There are few countries in the world with a viticultural history as long or as illustrious as that claimed by Italy. Grapes were first being grown and cultivated on Italian soil several thousand years ago by the Greeks and the Pheonicians, who named Italy 'Oenotria' – the land of wines – so impressed were they with the climate and the suitability of the soil for wine production. Of course, it was the rise of the Roman Empire which had the most lasting influence on wine production in Italy, and their influence can still be felt today, as much of the riches of the empire came about through their enthusiasm for producing wines and exporting it to neighbouring countries. Since those times, a vast amount of Italian land has remained primarily for vine cultivation, and thousands of wineries can be found throughout the entire length and breadth of this beautiful country, drenched in Mediterranean sunshine and benefiting from the excellent fertile soils found there. Italy remains very much a 'land of wines', and one could not imagine this country, its landscape and culture, without it.
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More Details
green-grapes.svg

Varietal: Aglianico

Aglianico grapes are typically grown in the Campania region of southern Italy, where they have been an important grape varietal since the height of the Roman empire. The Romans adored their deep garnet coloured wines, and the Aglianico grape provided a beautiful colour along with high acid levels and a strong tannin content, which made it wildly popular both then and today. Nowadays, the finest Aglianico wines are usually aged in wood to soften their strong tannins, and this process allows the grapes to reveal their complex flavours of plum and chocolate, along with plenty of pleasing dark fruit and berry aromas. Often, Aglianico grapes are blended with Bordeaux varietals to make a wonderfully balanced wine. The varietal thrives most successfully in hot and dry regions, and has a particular affinity for volcanic soils.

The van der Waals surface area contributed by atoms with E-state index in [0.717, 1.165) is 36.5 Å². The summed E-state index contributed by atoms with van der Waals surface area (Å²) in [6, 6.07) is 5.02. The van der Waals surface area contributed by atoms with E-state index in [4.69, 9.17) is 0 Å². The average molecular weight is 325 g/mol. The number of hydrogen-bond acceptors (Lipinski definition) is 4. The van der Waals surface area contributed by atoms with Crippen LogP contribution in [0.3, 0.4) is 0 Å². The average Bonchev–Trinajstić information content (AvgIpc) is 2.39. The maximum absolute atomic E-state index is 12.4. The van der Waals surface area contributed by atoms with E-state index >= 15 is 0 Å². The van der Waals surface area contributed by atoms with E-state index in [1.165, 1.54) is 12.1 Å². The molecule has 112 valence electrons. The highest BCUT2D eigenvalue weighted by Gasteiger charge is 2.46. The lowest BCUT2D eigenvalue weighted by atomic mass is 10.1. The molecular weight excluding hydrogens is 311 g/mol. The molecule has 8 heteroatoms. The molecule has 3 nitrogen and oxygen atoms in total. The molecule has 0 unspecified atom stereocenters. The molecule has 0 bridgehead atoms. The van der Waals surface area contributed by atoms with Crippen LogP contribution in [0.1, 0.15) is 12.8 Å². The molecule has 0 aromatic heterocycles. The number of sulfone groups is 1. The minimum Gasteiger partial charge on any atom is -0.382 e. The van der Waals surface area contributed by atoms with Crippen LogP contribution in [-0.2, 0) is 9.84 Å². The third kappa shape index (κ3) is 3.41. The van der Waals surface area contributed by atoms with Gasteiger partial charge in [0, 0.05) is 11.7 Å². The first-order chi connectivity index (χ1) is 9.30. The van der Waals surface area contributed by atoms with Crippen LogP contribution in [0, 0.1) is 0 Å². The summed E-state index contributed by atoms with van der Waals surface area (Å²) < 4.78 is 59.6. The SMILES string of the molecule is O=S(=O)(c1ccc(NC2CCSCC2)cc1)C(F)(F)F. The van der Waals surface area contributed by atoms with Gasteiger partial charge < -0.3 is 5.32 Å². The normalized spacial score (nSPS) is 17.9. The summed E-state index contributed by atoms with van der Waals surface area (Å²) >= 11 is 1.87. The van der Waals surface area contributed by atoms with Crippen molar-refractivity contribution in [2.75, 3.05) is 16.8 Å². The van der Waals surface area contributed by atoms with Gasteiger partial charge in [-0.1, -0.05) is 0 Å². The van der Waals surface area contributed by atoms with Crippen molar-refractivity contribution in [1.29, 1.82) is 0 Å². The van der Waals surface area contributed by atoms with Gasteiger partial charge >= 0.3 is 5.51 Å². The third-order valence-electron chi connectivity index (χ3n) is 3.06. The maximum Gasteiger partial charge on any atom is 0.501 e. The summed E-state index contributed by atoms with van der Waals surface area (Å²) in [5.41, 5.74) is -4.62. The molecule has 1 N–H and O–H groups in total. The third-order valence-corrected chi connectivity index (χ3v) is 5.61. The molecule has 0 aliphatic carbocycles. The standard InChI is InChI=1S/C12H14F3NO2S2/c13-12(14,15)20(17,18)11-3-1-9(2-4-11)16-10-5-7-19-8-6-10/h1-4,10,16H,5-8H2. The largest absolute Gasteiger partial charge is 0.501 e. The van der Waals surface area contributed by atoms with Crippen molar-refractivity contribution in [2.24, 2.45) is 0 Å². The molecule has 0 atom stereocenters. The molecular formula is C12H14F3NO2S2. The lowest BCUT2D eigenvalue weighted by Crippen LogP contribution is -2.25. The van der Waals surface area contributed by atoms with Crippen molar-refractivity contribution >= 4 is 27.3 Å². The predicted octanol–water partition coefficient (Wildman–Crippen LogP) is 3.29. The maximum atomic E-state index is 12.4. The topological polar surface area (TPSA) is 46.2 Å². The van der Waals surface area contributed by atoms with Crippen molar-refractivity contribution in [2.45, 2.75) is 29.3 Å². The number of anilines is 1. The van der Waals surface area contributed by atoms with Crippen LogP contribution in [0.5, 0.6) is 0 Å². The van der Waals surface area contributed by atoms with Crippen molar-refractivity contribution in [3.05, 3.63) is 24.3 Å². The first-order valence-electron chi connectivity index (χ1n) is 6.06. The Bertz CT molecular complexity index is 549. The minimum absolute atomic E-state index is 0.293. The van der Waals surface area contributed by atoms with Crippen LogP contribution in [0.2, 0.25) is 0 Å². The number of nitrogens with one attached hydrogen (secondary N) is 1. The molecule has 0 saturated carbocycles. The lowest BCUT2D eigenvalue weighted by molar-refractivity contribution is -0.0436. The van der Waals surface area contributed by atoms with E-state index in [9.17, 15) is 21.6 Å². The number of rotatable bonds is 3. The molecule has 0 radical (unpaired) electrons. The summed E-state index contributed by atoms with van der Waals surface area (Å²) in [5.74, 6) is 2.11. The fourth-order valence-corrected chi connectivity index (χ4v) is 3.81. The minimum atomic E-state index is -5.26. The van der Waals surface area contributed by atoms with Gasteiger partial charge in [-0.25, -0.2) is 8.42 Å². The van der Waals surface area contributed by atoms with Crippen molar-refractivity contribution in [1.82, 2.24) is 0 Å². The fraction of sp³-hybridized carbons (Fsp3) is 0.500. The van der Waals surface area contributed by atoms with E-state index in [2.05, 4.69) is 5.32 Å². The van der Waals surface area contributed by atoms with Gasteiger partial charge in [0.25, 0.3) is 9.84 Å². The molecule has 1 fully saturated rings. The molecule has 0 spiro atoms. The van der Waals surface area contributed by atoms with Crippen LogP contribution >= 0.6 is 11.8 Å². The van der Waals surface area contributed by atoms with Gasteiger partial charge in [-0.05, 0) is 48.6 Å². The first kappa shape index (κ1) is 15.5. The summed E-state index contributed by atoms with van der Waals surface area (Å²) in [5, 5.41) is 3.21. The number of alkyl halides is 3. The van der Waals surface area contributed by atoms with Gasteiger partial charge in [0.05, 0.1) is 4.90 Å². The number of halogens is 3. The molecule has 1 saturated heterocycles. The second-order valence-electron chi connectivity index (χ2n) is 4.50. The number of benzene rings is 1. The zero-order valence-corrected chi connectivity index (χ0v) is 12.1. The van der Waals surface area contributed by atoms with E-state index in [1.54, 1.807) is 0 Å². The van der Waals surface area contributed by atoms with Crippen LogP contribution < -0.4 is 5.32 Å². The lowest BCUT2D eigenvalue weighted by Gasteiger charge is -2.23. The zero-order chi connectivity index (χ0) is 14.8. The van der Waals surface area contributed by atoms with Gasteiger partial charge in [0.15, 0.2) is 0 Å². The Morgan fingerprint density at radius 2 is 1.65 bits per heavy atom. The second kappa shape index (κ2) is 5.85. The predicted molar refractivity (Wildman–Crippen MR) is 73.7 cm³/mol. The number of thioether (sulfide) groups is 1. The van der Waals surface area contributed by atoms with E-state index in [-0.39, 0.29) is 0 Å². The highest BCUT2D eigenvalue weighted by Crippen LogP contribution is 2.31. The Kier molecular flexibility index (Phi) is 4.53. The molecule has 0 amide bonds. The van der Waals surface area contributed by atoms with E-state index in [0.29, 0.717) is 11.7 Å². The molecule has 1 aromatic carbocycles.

barrel.svg

Region: Campania

The beautiful region of Campania, located in the 'shin' of Italy's boot, has been an important center for viticulture and wine making for thousands of years. Indeed, archaeologists believe that wine making was happening in Campania as long ago as 1,200 BCE, making this one of the oldest wine regions on earth. By the time the Roman Empire starting expanding, Campania became the world's most important wine producing region, and the hundred or so native grape varietals which flourish in the mineral rich soils near the coast became the key ingredient in many of Rome's legendary classical wines. Today, the wine industry in Campania is booming once more, following a drop in the region's reputation in the 1970s, and is gaining awards, recognition and new fans each year.
field.svg

Country: Italy

There are few countries in the world with a viticultural history as long or as illustrious as that claimed by Italy. Grapes were first being grown and cultivated on Italian soil several thousand years ago by the Greeks and the Pheonicians, who named Italy 'Oenotria' – the land of wines – so impressed were they with the climate and the suitability of the soil for wine production. Of course, it was the rise of the Roman Empire which had the most lasting influence on wine production in Italy, and their influence can still be felt today, as much of the riches of the empire came about through their enthusiasm for producing wines and exporting it to neighbouring countries. Since those times, a vast amount of Italian land has remained primarily for vine cultivation, and thousands of wineries can be found throughout the entire length and breadth of this beautiful country, drenched in Mediterranean sunshine and benefiting from the excellent fertile soils found there. Italy remains very much a 'land of wines', and one could not imagine this country, its landscape and culture, without it.